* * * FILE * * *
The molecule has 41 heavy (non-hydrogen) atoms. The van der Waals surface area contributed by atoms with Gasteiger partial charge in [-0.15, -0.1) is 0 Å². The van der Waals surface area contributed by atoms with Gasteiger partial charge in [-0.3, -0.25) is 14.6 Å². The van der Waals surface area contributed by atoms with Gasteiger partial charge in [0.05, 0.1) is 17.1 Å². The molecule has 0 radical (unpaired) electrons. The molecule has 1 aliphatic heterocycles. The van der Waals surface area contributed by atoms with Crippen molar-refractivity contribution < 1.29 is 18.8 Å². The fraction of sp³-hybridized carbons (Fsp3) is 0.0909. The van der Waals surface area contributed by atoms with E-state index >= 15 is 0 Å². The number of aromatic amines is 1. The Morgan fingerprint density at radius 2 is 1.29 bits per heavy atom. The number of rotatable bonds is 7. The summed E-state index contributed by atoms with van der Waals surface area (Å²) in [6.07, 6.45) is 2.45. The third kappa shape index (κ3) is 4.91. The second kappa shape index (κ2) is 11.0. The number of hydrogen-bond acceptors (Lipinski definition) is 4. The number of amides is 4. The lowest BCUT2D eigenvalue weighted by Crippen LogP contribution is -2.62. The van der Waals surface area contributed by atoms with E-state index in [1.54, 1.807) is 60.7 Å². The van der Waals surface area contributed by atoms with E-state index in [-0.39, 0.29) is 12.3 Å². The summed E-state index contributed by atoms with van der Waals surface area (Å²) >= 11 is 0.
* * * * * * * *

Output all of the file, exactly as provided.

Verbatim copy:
The molecule has 41 heavy (non-hydrogen) atoms. The van der Waals surface area contributed by atoms with Gasteiger partial charge in [-0.15, -0.1) is 0 Å². The van der Waals surface area contributed by atoms with Gasteiger partial charge in [-0.3, -0.25) is 14.6 Å². The van der Waals surface area contributed by atoms with Gasteiger partial charge in [0.05, 0.1) is 17.1 Å². The molecule has 0 radical (unpaired) electrons. The molecule has 1 aliphatic heterocycles. The van der Waals surface area contributed by atoms with Crippen molar-refractivity contribution < 1.29 is 18.8 Å². The fraction of sp³-hybridized carbons (Fsp3) is 0.0909. The van der Waals surface area contributed by atoms with E-state index >= 15 is 0 Å². The number of aromatic amines is 1. The Morgan fingerprint density at radius 2 is 1.29 bits per heavy atom. The number of rotatable bonds is 7. The summed E-state index contributed by atoms with van der Waals surface area (Å²) in [6.07, 6.45) is 2.45. The third kappa shape index (κ3) is 4.91. The second kappa shape index (κ2) is 11.0. The number of hydrogen-bond acceptors (Lipinski definition) is 4. The number of amides is 4. The lowest BCUT2D eigenvalue weighted by Crippen LogP contribution is -2.62. The van der Waals surface area contributed by atoms with E-state index in [1.54, 1.807) is 60.7 Å². The van der Waals surface area contributed by atoms with E-state index in [-0.39, 0.29) is 12.3 Å². The summed E-state index contributed by atoms with van der Waals surface area (Å²) >= 11 is 0.